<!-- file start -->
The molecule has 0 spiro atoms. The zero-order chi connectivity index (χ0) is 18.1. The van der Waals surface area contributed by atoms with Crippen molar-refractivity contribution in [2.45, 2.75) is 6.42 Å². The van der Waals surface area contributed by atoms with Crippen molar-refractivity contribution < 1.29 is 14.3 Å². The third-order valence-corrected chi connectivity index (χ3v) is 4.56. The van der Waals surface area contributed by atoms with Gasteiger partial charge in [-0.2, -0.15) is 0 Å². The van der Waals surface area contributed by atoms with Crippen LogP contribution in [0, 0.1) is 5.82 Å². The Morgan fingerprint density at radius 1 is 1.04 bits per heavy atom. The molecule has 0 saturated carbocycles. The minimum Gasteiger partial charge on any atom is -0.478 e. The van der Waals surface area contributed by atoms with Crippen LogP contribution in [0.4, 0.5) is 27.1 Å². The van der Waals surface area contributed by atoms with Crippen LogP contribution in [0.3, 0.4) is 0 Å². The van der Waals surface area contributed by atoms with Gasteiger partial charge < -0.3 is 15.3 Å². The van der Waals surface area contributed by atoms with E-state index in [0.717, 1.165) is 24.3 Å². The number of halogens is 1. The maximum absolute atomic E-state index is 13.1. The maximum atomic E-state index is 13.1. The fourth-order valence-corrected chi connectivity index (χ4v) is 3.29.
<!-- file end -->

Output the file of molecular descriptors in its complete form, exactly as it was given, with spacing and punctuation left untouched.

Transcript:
The molecule has 0 spiro atoms. The zero-order chi connectivity index (χ0) is 18.1. The van der Waals surface area contributed by atoms with Crippen molar-refractivity contribution in [2.45, 2.75) is 6.42 Å². The van der Waals surface area contributed by atoms with Crippen molar-refractivity contribution < 1.29 is 14.3 Å². The third-order valence-corrected chi connectivity index (χ3v) is 4.56. The van der Waals surface area contributed by atoms with Gasteiger partial charge in [-0.2, -0.15) is 0 Å². The van der Waals surface area contributed by atoms with Crippen LogP contribution in [0, 0.1) is 5.82 Å². The Morgan fingerprint density at radius 1 is 1.04 bits per heavy atom. The molecule has 0 saturated carbocycles. The minimum Gasteiger partial charge on any atom is -0.478 e. The van der Waals surface area contributed by atoms with Crippen LogP contribution in [0.4, 0.5) is 27.1 Å². The van der Waals surface area contributed by atoms with Crippen LogP contribution in [0.3, 0.4) is 0 Å². The van der Waals surface area contributed by atoms with Gasteiger partial charge < -0.3 is 15.3 Å². The van der Waals surface area contributed by atoms with E-state index in [0.717, 1.165) is 24.3 Å². The number of halogens is 1. The maximum absolute atomic E-state index is 13.1. The maximum atomic E-state index is 13.1. The fourth-order valence-corrected chi connectivity index (χ4v) is 3.29.